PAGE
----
Mr. Gandy's conclusion is but additional proof that the United Mine Workers have accurately gauged the ability of the industry when we say that no hope of progress can be expected based upon the voluntary cooperation of operators within the industry.
Following the recess of coal hearings last May, Mr. G. J. Anderson, president of the Consolidation Coal Co., evidently concluded that he would assume the lead in launching a movement to restrict production and improve price realization. Mr. Anderson closed down five mines
and then began an advertising campaign to enlist other operators to join in the movement to curtail output. The following is the advertisement which appeared in Fairmont, W. Va., newspapers : To our fellow coal producers Who believe with us that efficient men should be retained in the industry and
inefficient mines should be eliminated from production The Consolidation Coal Co. believes that the present plight of the bituminouscoal industry will not be remedied by forcing unwanted coal upon an unwilling market. It sees no relief, either to the industry or to any producing company, by cutting prices below a level that permits a mine to remain in production with its natural overhead unabsorbed in its average realization.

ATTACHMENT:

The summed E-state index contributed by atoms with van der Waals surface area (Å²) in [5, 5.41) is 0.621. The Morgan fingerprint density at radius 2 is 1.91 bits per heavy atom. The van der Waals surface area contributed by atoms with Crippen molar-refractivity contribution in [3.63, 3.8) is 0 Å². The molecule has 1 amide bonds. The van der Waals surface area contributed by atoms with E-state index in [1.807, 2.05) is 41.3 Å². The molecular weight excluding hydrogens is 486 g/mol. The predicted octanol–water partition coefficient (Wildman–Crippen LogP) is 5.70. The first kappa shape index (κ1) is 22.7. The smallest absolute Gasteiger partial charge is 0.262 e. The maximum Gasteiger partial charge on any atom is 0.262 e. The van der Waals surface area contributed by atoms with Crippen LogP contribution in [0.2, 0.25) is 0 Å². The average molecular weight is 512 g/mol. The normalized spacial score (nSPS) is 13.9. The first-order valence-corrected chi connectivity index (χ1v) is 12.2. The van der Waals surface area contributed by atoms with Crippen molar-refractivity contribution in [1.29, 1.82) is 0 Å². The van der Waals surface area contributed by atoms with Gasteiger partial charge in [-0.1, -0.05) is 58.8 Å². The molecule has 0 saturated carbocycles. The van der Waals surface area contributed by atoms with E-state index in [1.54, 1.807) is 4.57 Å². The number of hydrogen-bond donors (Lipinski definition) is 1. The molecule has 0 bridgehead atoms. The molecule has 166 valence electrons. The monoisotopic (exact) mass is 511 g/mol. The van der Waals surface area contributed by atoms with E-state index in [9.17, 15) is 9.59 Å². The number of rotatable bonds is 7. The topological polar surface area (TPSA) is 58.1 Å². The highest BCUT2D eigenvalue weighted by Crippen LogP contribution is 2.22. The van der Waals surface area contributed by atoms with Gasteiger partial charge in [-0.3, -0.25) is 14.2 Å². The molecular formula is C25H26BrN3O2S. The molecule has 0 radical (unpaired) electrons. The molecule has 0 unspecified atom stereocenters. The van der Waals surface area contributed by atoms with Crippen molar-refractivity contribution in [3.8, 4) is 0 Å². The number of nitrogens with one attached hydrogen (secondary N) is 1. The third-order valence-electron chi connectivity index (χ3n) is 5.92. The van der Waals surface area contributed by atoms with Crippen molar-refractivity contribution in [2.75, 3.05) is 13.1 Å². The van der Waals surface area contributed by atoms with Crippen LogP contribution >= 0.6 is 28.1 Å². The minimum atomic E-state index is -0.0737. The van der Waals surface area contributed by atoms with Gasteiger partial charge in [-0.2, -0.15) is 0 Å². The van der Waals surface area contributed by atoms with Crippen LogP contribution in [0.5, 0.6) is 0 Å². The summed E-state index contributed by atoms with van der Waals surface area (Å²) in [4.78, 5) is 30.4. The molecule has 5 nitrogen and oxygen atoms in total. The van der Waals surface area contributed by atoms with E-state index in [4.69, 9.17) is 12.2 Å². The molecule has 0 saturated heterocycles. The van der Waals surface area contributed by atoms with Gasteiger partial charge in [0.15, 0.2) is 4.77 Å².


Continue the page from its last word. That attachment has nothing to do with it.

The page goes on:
The Consolidation Coal Co. believes that no present useful purpose nor any contribution to future stability is to be gained by further cutting wages below a sound economic level. Whatever may be the temporary relation of labor costs to selling prices, it holds that the primary object of both mine labor and mine management must be the most regular work time possible under a proper wage base.
Holding, as it does, these beliefs, the company is attempting to bring both its marketing and operating policies into line with what it conceives to be a constructive economic basis. To that end it is closing for an indefinite period some of the least efficient mines, and consequently must dispense with the services of a considerable number of valued and loyal employees.
The company is confident that the elimination of these mines will not only be to the advantage of the industry at this time but that the greater concentration thus enforced will yield benefits to the labor remaining and to the company as a whole.
On the other hand, it is recognized equally that there would be a loss to the industry if many of the experienced employees thus displaced through no fault of their own or by any dissatisfaction with their services, were unable to continue in bituminous coal.